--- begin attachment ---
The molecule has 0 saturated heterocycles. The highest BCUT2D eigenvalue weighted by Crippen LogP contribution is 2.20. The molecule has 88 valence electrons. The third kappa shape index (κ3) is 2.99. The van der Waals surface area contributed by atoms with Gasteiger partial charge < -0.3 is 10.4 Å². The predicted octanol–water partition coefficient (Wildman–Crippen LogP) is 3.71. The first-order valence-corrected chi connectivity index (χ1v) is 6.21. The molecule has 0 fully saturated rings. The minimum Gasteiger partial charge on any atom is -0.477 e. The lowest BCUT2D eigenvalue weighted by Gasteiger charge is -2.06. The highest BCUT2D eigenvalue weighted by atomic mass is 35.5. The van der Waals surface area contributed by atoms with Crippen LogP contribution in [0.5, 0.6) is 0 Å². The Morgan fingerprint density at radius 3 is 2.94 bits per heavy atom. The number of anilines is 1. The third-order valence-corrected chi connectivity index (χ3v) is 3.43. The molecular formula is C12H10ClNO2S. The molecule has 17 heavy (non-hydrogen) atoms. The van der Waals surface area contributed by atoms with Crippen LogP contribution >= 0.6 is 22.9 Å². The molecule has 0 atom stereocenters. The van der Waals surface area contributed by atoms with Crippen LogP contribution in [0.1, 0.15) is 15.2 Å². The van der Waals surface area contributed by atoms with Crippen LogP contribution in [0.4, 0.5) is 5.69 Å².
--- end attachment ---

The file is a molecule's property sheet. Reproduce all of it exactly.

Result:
The molecule has 0 saturated heterocycles. The highest BCUT2D eigenvalue weighted by Crippen LogP contribution is 2.20. The molecule has 88 valence electrons. The third kappa shape index (κ3) is 2.99. The van der Waals surface area contributed by atoms with Gasteiger partial charge < -0.3 is 10.4 Å². The predicted octanol–water partition coefficient (Wildman–Crippen LogP) is 3.71. The first-order valence-corrected chi connectivity index (χ1v) is 6.21. The molecule has 0 fully saturated rings. The minimum Gasteiger partial charge on any atom is -0.477 e. The lowest BCUT2D eigenvalue weighted by Gasteiger charge is -2.06. The highest BCUT2D eigenvalue weighted by atomic mass is 35.5. The van der Waals surface area contributed by atoms with Crippen LogP contribution in [0.5, 0.6) is 0 Å². The Morgan fingerprint density at radius 3 is 2.94 bits per heavy atom. The number of anilines is 1. The third-order valence-corrected chi connectivity index (χ3v) is 3.43. The molecular formula is C12H10ClNO2S. The molecule has 17 heavy (non-hydrogen) atoms. The van der Waals surface area contributed by atoms with Crippen LogP contribution >= 0.6 is 22.9 Å². The molecule has 0 atom stereocenters. The van der Waals surface area contributed by atoms with Crippen LogP contribution in [0.1, 0.15) is 15.2 Å². The van der Waals surface area contributed by atoms with Crippen LogP contribution in [0.4, 0.5) is 5.69 Å².